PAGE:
You are saved by the divine irony of God’s work in Jesus. Take refuge in that irony. When it appears as if God’s word is doing nothing, as if God Himself is doing nothing, His promise is that His Word is always doing its powerful work. When the Church appears unsuccessful and ineffective, Gospel, which is the power of God for salvation, is being proclaimed, and His power is made perfect in weakness. Let His blood be on us and on our children forever, because the One Man of God has died on our behalf. God has done this; He ironically makes all our sinful words and actions into forgiveness and salvation in Jesus. This is the work of Yahweh, and it is marvelous and wonderful in the eyes of faith.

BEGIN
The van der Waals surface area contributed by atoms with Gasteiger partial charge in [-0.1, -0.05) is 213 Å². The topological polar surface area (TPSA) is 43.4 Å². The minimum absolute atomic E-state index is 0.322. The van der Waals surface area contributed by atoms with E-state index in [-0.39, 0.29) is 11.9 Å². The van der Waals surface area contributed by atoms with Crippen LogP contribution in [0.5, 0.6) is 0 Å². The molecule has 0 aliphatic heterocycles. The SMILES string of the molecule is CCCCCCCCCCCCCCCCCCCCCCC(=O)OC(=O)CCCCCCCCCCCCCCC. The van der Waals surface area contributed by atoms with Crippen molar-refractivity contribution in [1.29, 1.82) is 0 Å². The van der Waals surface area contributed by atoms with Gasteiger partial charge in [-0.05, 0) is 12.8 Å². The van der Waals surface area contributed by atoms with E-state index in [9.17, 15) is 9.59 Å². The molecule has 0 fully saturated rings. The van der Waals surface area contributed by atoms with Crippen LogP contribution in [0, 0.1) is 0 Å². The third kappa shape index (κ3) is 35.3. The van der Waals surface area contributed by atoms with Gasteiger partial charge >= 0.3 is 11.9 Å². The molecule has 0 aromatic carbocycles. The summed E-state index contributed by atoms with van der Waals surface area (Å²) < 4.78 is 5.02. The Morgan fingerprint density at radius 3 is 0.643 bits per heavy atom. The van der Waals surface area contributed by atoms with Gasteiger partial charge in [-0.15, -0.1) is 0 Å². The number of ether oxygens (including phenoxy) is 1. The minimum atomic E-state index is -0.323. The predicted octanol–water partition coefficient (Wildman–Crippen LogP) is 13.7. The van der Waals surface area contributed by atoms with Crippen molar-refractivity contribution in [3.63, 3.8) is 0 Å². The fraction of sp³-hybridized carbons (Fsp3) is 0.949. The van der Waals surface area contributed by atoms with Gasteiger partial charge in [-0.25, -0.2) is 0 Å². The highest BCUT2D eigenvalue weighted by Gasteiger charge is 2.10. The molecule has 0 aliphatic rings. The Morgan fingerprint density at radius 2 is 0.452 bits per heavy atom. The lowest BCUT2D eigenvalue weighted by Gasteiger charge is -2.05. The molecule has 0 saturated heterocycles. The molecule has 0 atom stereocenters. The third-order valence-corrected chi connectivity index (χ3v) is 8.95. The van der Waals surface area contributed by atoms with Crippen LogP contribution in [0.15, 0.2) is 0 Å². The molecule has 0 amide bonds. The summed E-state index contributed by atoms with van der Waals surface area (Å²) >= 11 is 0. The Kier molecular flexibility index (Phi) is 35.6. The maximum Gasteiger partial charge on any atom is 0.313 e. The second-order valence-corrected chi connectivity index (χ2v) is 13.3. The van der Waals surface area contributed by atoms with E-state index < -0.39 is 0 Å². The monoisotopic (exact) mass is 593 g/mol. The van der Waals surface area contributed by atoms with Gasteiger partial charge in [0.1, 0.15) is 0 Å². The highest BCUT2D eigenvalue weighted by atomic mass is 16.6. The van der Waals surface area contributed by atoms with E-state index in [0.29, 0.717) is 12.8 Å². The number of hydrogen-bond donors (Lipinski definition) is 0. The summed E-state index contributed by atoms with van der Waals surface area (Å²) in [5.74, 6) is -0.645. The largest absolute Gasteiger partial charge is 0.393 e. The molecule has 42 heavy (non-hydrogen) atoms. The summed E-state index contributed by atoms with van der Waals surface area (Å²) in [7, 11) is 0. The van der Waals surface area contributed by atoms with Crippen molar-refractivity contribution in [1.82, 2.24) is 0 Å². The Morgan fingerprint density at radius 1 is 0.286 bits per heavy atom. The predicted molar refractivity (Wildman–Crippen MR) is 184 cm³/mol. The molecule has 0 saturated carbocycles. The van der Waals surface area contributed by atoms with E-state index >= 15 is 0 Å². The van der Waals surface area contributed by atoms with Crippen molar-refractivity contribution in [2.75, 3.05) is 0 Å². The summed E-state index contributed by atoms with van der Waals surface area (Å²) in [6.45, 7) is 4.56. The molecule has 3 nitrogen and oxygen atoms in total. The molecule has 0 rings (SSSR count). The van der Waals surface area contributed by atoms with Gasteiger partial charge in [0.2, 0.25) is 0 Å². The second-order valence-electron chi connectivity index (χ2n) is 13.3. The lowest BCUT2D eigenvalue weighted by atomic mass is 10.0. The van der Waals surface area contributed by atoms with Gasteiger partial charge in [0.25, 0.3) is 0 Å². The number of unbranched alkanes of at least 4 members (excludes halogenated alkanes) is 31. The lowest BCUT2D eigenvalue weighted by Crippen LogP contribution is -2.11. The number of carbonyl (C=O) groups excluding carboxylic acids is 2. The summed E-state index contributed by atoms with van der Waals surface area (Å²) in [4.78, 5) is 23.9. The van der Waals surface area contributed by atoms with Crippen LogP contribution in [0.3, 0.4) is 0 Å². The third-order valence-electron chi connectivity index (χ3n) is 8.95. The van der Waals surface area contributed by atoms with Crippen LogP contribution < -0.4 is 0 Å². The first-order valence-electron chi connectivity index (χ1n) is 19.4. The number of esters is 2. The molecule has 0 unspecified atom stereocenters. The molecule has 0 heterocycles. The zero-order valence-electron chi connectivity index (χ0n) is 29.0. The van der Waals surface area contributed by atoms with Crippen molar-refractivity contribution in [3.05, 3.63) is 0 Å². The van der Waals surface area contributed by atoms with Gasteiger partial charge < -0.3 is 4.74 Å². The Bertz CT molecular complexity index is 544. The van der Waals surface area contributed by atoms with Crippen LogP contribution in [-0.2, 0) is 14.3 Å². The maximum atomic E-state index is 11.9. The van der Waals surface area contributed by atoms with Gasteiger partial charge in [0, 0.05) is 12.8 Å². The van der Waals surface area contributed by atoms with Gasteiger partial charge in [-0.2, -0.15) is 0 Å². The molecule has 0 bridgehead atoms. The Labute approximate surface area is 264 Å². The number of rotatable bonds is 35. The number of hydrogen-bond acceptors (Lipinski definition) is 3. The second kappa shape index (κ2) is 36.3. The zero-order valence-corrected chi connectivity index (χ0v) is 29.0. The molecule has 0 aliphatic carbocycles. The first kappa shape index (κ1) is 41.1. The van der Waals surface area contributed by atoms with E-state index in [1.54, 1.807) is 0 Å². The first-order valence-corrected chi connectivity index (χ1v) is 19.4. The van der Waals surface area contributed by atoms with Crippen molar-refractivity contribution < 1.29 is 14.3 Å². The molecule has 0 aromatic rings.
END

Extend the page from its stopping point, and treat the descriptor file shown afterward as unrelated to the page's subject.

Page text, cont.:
In the Name of the Father and of the Son and of the Holy Spirit. Amen. “And the peace of God, which surpasses all understanding, will guard your hearts and your minds in Christ Jesus” (Philippians 4:7, ESV). Amen.
— Pr. Timothy Winterstein, 4/2/22